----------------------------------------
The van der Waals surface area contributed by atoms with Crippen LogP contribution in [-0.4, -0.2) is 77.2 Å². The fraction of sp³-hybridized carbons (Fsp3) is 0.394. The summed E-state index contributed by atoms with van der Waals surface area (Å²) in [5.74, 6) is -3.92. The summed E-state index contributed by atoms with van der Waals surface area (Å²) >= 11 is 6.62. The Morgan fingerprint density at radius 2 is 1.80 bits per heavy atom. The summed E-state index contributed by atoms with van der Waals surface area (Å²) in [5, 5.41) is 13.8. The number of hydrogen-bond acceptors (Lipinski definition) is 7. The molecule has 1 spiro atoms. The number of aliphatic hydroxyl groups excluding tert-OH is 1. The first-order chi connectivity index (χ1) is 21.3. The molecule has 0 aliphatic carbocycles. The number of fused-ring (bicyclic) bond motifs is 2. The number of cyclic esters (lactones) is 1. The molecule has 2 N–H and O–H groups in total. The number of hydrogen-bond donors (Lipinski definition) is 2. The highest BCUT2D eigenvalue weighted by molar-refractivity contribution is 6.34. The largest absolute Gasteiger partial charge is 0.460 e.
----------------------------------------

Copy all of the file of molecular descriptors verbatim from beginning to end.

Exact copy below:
The van der Waals surface area contributed by atoms with Crippen LogP contribution in [-0.4, -0.2) is 77.2 Å². The fraction of sp³-hybridized carbons (Fsp3) is 0.394. The summed E-state index contributed by atoms with van der Waals surface area (Å²) in [5.74, 6) is -3.92. The summed E-state index contributed by atoms with van der Waals surface area (Å²) >= 11 is 6.62. The Morgan fingerprint density at radius 2 is 1.80 bits per heavy atom. The summed E-state index contributed by atoms with van der Waals surface area (Å²) in [5, 5.41) is 13.8. The number of hydrogen-bond acceptors (Lipinski definition) is 7. The molecule has 1 spiro atoms. The number of aliphatic hydroxyl groups excluding tert-OH is 1. The first-order chi connectivity index (χ1) is 21.3. The molecule has 0 aliphatic carbocycles. The number of fused-ring (bicyclic) bond motifs is 2. The number of cyclic esters (lactones) is 1. The molecule has 2 N–H and O–H groups in total. The number of hydrogen-bond donors (Lipinski definition) is 2. The highest BCUT2D eigenvalue weighted by molar-refractivity contribution is 6.34. The largest absolute Gasteiger partial charge is 0.460 e.